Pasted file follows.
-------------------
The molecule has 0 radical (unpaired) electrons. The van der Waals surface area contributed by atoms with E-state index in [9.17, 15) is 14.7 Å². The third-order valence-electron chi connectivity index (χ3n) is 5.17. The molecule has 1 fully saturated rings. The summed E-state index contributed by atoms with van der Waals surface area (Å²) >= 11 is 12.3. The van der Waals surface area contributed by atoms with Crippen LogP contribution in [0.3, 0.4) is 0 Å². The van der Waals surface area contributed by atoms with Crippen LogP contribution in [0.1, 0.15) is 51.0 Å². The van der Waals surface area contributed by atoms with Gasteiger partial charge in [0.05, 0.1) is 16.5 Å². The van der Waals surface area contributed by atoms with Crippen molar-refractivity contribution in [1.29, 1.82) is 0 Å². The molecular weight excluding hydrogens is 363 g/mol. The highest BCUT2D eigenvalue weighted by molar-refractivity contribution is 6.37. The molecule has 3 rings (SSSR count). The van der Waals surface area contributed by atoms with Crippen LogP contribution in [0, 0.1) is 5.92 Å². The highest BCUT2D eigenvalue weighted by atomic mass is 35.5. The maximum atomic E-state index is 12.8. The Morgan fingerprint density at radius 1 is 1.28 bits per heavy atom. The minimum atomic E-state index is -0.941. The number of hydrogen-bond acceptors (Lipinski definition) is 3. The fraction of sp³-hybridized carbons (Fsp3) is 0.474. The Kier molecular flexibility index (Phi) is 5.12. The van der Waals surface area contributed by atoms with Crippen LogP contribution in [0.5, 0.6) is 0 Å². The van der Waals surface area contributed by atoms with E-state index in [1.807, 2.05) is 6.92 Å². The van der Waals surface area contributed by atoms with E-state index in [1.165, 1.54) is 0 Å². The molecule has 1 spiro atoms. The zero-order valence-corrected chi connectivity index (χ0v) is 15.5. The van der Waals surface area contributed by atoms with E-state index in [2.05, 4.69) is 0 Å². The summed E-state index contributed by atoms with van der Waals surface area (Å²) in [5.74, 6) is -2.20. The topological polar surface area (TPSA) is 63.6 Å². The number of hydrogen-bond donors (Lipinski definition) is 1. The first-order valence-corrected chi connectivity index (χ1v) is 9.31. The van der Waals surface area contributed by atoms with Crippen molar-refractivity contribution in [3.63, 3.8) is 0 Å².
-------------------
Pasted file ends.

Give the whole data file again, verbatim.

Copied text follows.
The molecule has 0 radical (unpaired) electrons. The van der Waals surface area contributed by atoms with E-state index in [9.17, 15) is 14.7 Å². The third-order valence-electron chi connectivity index (χ3n) is 5.17. The molecule has 1 fully saturated rings. The summed E-state index contributed by atoms with van der Waals surface area (Å²) >= 11 is 12.3. The van der Waals surface area contributed by atoms with Crippen LogP contribution in [0.3, 0.4) is 0 Å². The van der Waals surface area contributed by atoms with Crippen LogP contribution in [0.1, 0.15) is 51.0 Å². The van der Waals surface area contributed by atoms with Gasteiger partial charge in [0.05, 0.1) is 16.5 Å². The van der Waals surface area contributed by atoms with Crippen molar-refractivity contribution in [1.29, 1.82) is 0 Å². The molecular weight excluding hydrogens is 363 g/mol. The highest BCUT2D eigenvalue weighted by molar-refractivity contribution is 6.37. The molecule has 3 rings (SSSR count). The van der Waals surface area contributed by atoms with Crippen LogP contribution in [0, 0.1) is 5.92 Å². The highest BCUT2D eigenvalue weighted by atomic mass is 35.5. The maximum atomic E-state index is 12.8. The Morgan fingerprint density at radius 1 is 1.28 bits per heavy atom. The minimum atomic E-state index is -0.941. The number of hydrogen-bond acceptors (Lipinski definition) is 3. The fraction of sp³-hybridized carbons (Fsp3) is 0.474. The Kier molecular flexibility index (Phi) is 5.12. The van der Waals surface area contributed by atoms with Crippen LogP contribution in [0.5, 0.6) is 0 Å². The van der Waals surface area contributed by atoms with E-state index in [1.807, 2.05) is 6.92 Å². The van der Waals surface area contributed by atoms with E-state index in [1.165, 1.54) is 0 Å². The molecule has 1 spiro atoms. The zero-order valence-corrected chi connectivity index (χ0v) is 15.5. The van der Waals surface area contributed by atoms with E-state index in [2.05, 4.69) is 0 Å². The summed E-state index contributed by atoms with van der Waals surface area (Å²) in [5.74, 6) is -2.20. The topological polar surface area (TPSA) is 63.6 Å². The number of hydrogen-bond donors (Lipinski definition) is 1. The first-order valence-corrected chi connectivity index (χ1v) is 9.31. The van der Waals surface area contributed by atoms with Crippen molar-refractivity contribution in [3.63, 3.8) is 0 Å².